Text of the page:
Further building upon these motion picture mediums is that of books and comics. The Wachowskis collaborated with well-regarded animators and comic book writers who were known for their distinct visual styles. These artists built upon existing canon by creating a collection of short comic book stories set in the fictional universe of The Matrix and were released as webcomics between 1999 and 2004.

“Artistic Freedom” The Matrix Comics, 2004

A number of books were also published, ranging from The Art of the Matrix which gives readers an inside look at the first film’s background, containing conceptual drawings, storyboards, and interviews with those involved in filming. Other books included Like a Splinter in Your Mind: The Philosophy Behind the Matrix Trilogy, and Philosophers Explore The Matrix.

Performance

Some audience members are not going to be satisfied with only the official works from the original creators and instead take it upon themselves to find opportunities for potential performance in and around the transmedia narrative where they can make their own contributions. In the case of fans of The Matrix this lead to the creation of fan fiction, illustrations and artworks, videos and cosplay.

The Matrix fan art, by Leonid Kozienko

This user created content is of varying quality, ranging from work created by professional artists, through to keen amateurs. None of this is authorised by the original creators but still adds to the world of The Matrix in its own way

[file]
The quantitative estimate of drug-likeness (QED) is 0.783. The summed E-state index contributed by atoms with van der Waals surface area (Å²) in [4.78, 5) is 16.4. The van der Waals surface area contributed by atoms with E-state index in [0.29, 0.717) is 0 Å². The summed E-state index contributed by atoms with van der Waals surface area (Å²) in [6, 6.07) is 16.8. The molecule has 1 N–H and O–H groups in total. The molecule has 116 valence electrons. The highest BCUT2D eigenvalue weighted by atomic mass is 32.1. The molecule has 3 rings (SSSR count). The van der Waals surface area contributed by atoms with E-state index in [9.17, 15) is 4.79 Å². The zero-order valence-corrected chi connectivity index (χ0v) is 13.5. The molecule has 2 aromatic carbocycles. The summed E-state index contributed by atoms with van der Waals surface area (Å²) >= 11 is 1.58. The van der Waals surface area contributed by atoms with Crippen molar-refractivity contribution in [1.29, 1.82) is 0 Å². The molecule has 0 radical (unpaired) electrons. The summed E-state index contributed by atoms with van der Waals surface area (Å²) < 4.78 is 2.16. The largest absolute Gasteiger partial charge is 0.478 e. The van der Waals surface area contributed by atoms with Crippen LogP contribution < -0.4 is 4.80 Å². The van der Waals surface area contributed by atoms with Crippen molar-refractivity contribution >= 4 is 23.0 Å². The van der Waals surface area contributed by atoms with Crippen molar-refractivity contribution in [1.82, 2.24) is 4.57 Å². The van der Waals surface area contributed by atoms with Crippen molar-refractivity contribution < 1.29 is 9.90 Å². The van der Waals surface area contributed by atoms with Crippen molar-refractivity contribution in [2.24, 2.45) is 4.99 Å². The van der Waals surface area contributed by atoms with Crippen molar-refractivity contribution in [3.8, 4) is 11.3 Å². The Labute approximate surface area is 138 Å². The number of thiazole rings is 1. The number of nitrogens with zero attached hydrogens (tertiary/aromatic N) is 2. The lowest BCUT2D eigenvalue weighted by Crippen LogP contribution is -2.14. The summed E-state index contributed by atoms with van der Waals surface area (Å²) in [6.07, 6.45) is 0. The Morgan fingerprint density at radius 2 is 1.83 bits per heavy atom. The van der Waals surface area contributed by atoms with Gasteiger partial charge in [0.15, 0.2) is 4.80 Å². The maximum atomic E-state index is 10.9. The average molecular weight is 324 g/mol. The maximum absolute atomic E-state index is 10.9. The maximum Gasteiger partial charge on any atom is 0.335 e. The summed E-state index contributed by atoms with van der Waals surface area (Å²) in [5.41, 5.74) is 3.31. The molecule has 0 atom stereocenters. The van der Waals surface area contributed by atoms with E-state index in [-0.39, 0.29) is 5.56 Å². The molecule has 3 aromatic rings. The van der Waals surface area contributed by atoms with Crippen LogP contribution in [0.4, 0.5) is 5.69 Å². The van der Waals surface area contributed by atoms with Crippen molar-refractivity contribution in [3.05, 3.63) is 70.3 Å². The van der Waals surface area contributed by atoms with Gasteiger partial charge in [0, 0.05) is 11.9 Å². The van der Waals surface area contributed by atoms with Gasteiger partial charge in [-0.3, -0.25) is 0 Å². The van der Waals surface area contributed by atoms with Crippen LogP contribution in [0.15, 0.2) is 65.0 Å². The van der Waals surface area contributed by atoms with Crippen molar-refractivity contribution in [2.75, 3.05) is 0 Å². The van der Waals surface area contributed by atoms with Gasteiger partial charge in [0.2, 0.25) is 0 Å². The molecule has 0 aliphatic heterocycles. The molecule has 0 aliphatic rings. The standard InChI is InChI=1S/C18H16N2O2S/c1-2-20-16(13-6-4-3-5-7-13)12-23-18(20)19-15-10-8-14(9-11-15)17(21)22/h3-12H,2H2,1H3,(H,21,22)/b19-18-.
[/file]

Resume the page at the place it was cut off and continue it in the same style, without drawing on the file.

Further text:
Together, the movies, animated films, games, comics and books combine to each add information and enhance parts of the world so that collectively the whole narrative becomes more convincing and engaging. The various media of The Matrix create a richer, more in depth experience for some viewers, although it is important to note that while some may enjoy investigating character backgrounds and finding connections across the franchise, other consumers can be left confused or uninvolved with this approach. Regardless, more and more stories are spanning across media to offer both an appealing and unique product which is in the interest of both the consumer, and those producing and selling it.


It is a pickle, no doubt about it. The bad news is there’s no way if you can really know whether I’m here to help you or not, so it’s really up to you. You just have to make up your own damned mind to either accept what I’m going to tell you, or reject it.
— The Oracle

Works cited

Jenkins, Henry. “Searching for the Origami Unicorn: The Matrix and Transmedia Storytelling,” Convergence Culture: Where Old and New Media Collide. New York : New York University Press, 2008. Pages 93–130.

Jenkins, Henry. “The Revenge of the Origami Unicorn: Seven Principles of Transmedia Storytelling.” Confessions of an Aca-Fan. 12 December 2009.

Jenkins, Henry. “Revenge of the Origami Unicorn: The Remaining Four Principles of Transmedia Storytelling.” Confessions of an Aca-Fan. 12 December 2009.